Some models of the Bradley 2 wheelers had an optoin called "speed changer" that gave a slight variable in ground speed.  They are not real common and my experience is thay are not overly effective.  They do help and are better than nothing if you could find one to adapt to your tractor. 

Best of luck and welcome to GTTalk!  Gald you found us.   :wave:


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#7 KC9KAS ONLINE  

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Posted March 23, 2014 - 10:32 AM

I like that "run behind" comment!

 

A change in pulley size is about the only way to change the ground speed.


Edited by KC9KAS, March 23, 2014 - 10:33 AM.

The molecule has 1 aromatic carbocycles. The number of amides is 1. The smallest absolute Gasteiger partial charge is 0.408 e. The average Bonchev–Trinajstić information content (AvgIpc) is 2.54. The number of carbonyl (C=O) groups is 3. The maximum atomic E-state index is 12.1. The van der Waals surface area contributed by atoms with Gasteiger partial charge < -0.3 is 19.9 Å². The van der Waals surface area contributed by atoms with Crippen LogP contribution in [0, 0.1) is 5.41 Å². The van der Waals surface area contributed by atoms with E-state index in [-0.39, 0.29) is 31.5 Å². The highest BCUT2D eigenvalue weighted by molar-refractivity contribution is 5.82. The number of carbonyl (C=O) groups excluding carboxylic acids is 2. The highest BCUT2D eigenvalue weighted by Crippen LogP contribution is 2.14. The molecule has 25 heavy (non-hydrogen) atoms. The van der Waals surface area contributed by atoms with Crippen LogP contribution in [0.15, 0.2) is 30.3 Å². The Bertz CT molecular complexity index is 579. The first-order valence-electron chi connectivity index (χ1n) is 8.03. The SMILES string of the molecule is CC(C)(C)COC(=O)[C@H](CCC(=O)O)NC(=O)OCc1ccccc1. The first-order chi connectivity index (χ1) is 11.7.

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#8 Likesspace ONLINE  

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Posted March 23, 2014 - 04:02 PM

Thanks for all of the replies, everyone!

I'm pretty certain that the pulley on the transmission is the original but I'm not so sure about the one on the engine. The original motor has been replaced with a 3 hp Briggs so that might be the problem.

The tractor is currently at my dad's farm so I wasn't able to get any pics today. I'm hoping to make it out there this week to do a little bit of work on the old girl.

If so I will snap some pics and post them up. According to the model number, (9175756) it is a 1950 model year. I'm pretty sure that aluminum pulleys would have been a rarity in 1950 and if I remember correctly there is an aluminum sheave on the motor.

I did have the engine full throttle when I took it for a drive so slowing it down slightly might help.

 

I'm hoping that by the weekend I will either have a hitch bar fabricated or bought and the plow adjusted so I can see what this thing is capable of. I also plan on tearing down one of the disc gangs and shimming it up to it's at it's proper tightness and angle.